Buying a Wii shouldn’t be that hard, yeah right.

 

Woohoo, I have bought our first Wii! But can’t open it ’til Christmas! Let me tell ya, I’ve tried every which way to convince my wife, but no go. We’re waiting on Santa to deliver it on Christmas morning. Nonetheless, this was the toughest ordeal. As with any of these new gaming consoles the initial investment was toughest, but this one had the added benefit of being hard to find too. It reminded me of the funny line in

Disney Pixar – Toy Story. When, while driving around Al’s Toy Barn, Tour Guide Barbie tells them as they were driving down a Buzz Lightyear aisle “back in 1995 short-sighted retailers did not order enough dolls to meet demand”

That’s exactly how I felt. But now we’re coming up on the 2 year anniversary of the Wii release here in the States and the units are still hard to find in some places. Some retailer are starting to bundle them with other games/accessories, now driving the initial investment up. I bought ours at Bestbuy, which was the only place at that time which that had it stock, locally. But that’s not where I first started.
BUYING STEPS
  1. Save some moneyThe first initial investment won’t be your last purchase. Just the basic Wii console retailed around $250 w/o taxes (included Wii Sports, 1- Wii Remote, 1- Nunchuck, batteries for the Wii remote, and a composite AV cable containing RCA connectors) add extra controllers, games, cables, etc.. You get the picture.
  2. Shop around Online Check online retailers sites for package deals or just the stand alone console. I used sites similar to http://wiitracker.com/, just to see what the prices were and who had the consoles in stock.
  3. Pick up the phoneAfter browsing around on the web and when I was ready to buy, I called the local stores. Many of them did not have any units in stock and this was just a few months ago. Find out when they’ll get their shipment arrive.
  4. Early Bird Once you get the shipment information, try to get their early. I had a weird experience w/ BestBuy. When I finally settled on BestBuy I called ahead to check availability. I got the answer I was looking for they had units available, WOOT! The funny thing happened when I got to the store, about an hour later after calling, one of their floor sales guys in the gaming section said they were all out. WHAT!? Well, needless to say I kept my cool and asked them to call the manager or to check again. He decided to check again and sure enough they had a few units in the back.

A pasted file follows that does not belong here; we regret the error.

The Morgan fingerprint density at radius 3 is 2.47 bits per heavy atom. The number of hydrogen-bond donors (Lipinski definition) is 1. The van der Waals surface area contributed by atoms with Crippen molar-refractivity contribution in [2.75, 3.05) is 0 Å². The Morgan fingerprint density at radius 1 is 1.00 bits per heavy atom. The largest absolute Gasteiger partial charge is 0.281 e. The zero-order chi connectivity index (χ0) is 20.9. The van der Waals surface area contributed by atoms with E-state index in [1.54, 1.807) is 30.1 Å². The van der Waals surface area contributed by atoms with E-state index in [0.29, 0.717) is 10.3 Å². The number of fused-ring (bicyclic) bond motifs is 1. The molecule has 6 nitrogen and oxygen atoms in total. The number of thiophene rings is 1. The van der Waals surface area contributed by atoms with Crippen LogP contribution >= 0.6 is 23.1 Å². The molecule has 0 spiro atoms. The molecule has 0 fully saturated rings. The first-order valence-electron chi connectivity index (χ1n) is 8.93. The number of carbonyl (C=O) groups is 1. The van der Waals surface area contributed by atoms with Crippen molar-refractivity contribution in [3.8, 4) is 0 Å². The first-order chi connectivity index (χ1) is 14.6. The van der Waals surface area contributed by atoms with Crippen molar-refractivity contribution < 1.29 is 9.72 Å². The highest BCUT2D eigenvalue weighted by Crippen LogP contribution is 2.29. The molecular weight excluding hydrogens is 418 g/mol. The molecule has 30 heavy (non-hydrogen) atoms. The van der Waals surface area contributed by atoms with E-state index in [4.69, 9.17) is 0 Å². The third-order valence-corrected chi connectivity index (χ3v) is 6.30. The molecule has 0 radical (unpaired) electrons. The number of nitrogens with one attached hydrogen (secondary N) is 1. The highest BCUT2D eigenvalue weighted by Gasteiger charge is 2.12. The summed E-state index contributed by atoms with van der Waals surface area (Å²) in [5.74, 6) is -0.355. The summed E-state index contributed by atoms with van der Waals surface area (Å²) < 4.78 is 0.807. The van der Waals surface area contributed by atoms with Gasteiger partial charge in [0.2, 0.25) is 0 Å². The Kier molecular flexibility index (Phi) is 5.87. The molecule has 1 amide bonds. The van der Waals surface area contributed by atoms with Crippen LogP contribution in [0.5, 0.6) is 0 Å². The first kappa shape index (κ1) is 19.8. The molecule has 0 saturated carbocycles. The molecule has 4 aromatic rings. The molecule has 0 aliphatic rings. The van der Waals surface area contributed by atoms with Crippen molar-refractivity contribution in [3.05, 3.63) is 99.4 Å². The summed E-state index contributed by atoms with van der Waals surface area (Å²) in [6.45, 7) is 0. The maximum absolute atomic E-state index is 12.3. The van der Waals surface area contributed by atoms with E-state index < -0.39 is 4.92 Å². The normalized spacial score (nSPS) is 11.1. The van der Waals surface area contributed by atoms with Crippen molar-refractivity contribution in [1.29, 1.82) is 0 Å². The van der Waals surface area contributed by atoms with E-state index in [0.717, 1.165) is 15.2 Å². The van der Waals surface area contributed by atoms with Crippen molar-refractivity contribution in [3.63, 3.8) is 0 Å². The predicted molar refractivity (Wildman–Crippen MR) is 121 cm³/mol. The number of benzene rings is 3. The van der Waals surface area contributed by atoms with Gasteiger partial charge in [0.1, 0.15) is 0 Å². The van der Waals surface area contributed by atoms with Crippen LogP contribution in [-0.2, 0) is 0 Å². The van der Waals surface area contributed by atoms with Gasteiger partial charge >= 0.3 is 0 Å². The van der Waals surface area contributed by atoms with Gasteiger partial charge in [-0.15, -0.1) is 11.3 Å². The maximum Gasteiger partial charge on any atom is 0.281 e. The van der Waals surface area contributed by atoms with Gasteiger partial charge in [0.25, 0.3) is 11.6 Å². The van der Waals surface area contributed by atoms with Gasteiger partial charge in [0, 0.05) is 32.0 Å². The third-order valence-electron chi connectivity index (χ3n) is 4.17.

5. Be Patient Don’t settle, unless you really, truly are forced too. Keep calling and going to the local stores, you’ll see soon enough persistent will pay off
    ________________________

TIPS

  1. Target Shoppers Hack – Try locating on the price checkers that they have around the store. Enter the following Wii product code: 207-25-0001 and press the [ENTER] button. It’s supposed tell you how many Wii are on the floor or in the back stockroom. (unconfirmed)
  2. Keep your cool – I’ve heard that our local Target gets their shipment in on Tuesdays. So when you get there try to remember that being polite goes a long way, when asking for help.
  3. Rentals/Pre-owned – Rent games before you buy. It’ll save you alot money down the road. If you must buy, try going w/ the pre-own games.
  4. Avoid the holiday rush
  5. Becareful with ebay & craiglist

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STORES

  • Target
  • Blockbuster
  • Costco
  • Toys “R” Us
  • EB Games
  • BestBuy
  • Sears
  • K-mart
  • Circuit City
  • Walmart
  • Sams Club
  • GameStop
  • Fred Meyer

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Good luck and please let me know what has worked for you and maybe what hasn’t.

November 12, 2008 at 9:46 pm Leave a comment